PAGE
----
Down Syndrome

American Airlines forbids 16-year-old with Down Syndrome from boarding flight

Wednesday, September 12, 2012 by: David Gutierrez, staff writer
Tags: American Airlines, Down Syndrome, passenger

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(NaturalNews) A California family has accused American Airlines of refusing to allow their son to board a plane because he has Down Syndrome, a congenital condition characterized by mental disability and distinctive facial characteristics.

When Robert and Joan Vanderhost and their 16-year-old son Bede arrived at the Newark Airport, they upgraded their tickets to first class. At boarding time; however, airline staff informed them that the pilot had observed their son and decided that he was a "security risk." They were not permitted to board.

According to a statement by the airline, "The young man was excitable, running around, and not acclimated to the environment. The pilot attempted to calm him down... his efforts were not successful."

The Vanderhosts dispute this story, and they have evidence to back up their claims. According to Robert, Bede did not run, make loud noises, or behave offensively while at the gate, but rather walked around with his father and sat quietly. When confronted by airline personnel, Joan pulled out her cell phone and began to take a video, in which her son can be seen sitting and quietly playing with his hat.

"He's behaving," Robert says in the video. "He's demonstrating he's not a problem."

"Of course he's behaving. He's never not behaved," Joan replies.

"He didn't want a disabled person... in first class"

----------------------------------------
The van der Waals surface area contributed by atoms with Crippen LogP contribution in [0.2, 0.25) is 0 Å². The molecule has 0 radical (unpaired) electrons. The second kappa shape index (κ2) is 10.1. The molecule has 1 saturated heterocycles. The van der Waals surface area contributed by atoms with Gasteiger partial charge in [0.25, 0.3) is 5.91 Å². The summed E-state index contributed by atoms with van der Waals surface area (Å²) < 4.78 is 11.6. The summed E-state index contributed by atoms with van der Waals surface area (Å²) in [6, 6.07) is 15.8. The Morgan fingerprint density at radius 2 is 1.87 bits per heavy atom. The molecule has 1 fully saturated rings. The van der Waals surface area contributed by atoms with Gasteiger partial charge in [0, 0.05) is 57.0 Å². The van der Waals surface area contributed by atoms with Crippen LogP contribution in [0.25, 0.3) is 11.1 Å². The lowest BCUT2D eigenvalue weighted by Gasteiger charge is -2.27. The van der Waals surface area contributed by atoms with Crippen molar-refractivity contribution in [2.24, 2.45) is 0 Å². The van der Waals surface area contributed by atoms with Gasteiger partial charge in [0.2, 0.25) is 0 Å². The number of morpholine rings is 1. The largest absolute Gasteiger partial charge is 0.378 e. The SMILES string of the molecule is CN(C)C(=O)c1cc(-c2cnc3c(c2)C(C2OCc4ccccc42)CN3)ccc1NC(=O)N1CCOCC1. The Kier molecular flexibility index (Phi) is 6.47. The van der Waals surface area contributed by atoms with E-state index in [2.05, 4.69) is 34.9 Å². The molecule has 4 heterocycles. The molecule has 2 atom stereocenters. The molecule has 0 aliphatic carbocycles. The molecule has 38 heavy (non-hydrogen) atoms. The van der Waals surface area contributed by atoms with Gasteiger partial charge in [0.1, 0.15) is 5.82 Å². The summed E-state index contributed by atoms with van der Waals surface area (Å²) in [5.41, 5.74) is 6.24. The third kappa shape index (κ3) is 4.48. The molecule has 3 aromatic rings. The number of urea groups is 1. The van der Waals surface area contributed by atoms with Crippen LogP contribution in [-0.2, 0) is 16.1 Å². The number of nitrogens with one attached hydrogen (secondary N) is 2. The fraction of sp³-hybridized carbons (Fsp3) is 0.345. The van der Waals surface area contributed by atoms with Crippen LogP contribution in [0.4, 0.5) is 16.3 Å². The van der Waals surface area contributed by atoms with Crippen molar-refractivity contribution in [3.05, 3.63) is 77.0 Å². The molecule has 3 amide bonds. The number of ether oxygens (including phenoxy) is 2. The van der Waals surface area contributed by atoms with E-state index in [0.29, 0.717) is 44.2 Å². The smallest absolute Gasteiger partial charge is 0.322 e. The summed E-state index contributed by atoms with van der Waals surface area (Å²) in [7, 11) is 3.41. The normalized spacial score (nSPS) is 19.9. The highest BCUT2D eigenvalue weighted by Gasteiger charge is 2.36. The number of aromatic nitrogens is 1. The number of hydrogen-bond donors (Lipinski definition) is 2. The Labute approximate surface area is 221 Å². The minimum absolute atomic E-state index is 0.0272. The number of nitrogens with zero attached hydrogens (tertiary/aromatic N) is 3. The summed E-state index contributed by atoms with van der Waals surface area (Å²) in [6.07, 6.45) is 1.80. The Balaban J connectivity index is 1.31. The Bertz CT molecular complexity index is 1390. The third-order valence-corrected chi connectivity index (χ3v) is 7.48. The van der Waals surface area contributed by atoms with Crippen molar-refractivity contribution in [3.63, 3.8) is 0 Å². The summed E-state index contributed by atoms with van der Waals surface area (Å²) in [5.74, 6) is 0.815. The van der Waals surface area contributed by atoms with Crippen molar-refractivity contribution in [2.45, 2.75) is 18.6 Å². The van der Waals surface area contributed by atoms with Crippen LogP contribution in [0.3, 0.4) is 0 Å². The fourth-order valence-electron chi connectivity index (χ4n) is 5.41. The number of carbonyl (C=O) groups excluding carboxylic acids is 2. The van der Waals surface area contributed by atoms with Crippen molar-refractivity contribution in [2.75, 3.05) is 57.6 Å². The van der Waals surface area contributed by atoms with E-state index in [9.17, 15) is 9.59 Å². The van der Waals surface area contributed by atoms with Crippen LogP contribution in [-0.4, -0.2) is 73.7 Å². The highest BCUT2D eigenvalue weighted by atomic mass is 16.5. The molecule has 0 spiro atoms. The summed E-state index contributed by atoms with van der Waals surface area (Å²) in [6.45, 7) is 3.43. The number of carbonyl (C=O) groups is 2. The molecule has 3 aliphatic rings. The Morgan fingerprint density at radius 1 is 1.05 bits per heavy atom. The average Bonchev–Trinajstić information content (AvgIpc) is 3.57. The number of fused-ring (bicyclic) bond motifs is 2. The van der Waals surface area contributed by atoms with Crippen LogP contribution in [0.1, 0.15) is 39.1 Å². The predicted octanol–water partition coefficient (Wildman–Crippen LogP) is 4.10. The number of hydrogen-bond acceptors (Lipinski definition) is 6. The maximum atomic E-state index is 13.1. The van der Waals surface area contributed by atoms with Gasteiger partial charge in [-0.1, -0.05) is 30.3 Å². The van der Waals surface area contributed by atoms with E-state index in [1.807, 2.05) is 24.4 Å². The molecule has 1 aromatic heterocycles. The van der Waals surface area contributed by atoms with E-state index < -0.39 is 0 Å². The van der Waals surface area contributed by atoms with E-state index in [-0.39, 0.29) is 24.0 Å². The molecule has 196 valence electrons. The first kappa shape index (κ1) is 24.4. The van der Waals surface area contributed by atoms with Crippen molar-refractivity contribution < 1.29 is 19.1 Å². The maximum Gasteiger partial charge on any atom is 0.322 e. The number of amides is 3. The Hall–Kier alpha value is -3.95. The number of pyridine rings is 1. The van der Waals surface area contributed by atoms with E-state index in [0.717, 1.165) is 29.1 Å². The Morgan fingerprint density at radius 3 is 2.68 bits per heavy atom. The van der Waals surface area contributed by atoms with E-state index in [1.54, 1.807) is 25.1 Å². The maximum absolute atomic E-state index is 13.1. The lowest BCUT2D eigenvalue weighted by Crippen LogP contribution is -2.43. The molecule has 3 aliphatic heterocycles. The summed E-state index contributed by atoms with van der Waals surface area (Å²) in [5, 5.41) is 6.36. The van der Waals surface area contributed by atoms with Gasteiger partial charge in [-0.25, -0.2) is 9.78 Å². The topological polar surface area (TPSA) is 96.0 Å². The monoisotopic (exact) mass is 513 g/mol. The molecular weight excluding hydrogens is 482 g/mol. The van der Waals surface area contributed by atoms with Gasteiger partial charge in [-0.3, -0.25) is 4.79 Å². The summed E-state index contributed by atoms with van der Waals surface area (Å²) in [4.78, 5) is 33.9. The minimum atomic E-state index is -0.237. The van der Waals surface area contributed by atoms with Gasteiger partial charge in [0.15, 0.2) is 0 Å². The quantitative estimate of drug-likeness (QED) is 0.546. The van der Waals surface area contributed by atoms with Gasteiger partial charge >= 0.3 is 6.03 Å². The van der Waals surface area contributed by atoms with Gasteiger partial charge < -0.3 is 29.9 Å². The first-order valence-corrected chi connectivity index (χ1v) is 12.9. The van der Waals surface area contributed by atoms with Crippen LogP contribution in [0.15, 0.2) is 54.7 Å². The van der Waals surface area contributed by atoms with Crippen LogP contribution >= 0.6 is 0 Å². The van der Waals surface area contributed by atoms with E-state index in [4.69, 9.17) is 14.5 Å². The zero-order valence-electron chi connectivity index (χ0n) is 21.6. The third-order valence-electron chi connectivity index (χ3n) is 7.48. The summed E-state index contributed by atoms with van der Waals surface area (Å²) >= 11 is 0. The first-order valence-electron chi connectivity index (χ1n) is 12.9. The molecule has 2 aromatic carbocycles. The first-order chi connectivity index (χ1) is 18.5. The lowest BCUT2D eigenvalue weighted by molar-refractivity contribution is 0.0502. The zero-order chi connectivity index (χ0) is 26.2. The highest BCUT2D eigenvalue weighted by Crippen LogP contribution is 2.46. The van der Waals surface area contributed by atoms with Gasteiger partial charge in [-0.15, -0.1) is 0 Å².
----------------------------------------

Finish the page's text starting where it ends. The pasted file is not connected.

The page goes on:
Airline staff told the Vanderhosts that they could not be seated because their first-class seats were too close to the cockpit, and their son might distract the pilot and force an emergency landing. Robert dismissed this concern as absurd.

"My son is no different from a four or five-year-old as far as behavior," he pointed out.

"I kept saying, 'Is this only because he has Down syndrome?' " Joan said.

"The problem is this pilot thought my son might not be like most people. He didn't want a disabled person disturbing other passengers in first class," she said.

When the Vanderhosts refused to accept an alternate ticket, airline staff called airport police. The Vanderhosts were re-booked on a different airline, where they were seated in the very back row of the plane with no other passengers permitted to sit within two rows of them. An American Airlines spokesperson said they would be reimbursed for their first-class upgrade fee.

Bede has flown more than two dozen times before without any problems. This was his first time flying first class.

"This little boy had a seat in the first class area, and for some reason, they didn't want that. That wasn't acceptable," Joan said, accusing the airline of discriminating against her son in order to maintain a certain "environment."

Her husband agreed with that interpretation. "Usually my son gets his snack and falls asleep, just like most people," he said. "The problem is this pilot thought my son might not be like most people. He didn't want a disabled person disturbing other passengers in first class."

They speculated that the pilot might have been intimidated by Bede's size - he is 5'1" and weights 160 pounds.

The Vanderhosts are now planning to sue American Airlines for violating Bede's civil liberties and the Americans With Disabilities Act. Robert says he hopes airlines will change their approach to people with disabilities.

"It's ridiculous and groundless to claim that this kid created a security risk," he said. "It was the pilot's insecurity. I paid for those seats and there was nothing that should have prevented us from taking that flight."

Writing on, Adan Salazar further interpreted the incident as indicative of the state of modern airport security.

"Demonstrating the sad neurotic state of airport security, a 'safety risk' can be declared by a pilot [any time]," he wrote. "Simply labeling someone a 'security risk,' a new line can be drawn for anyone, including people or children with mental disabilities."

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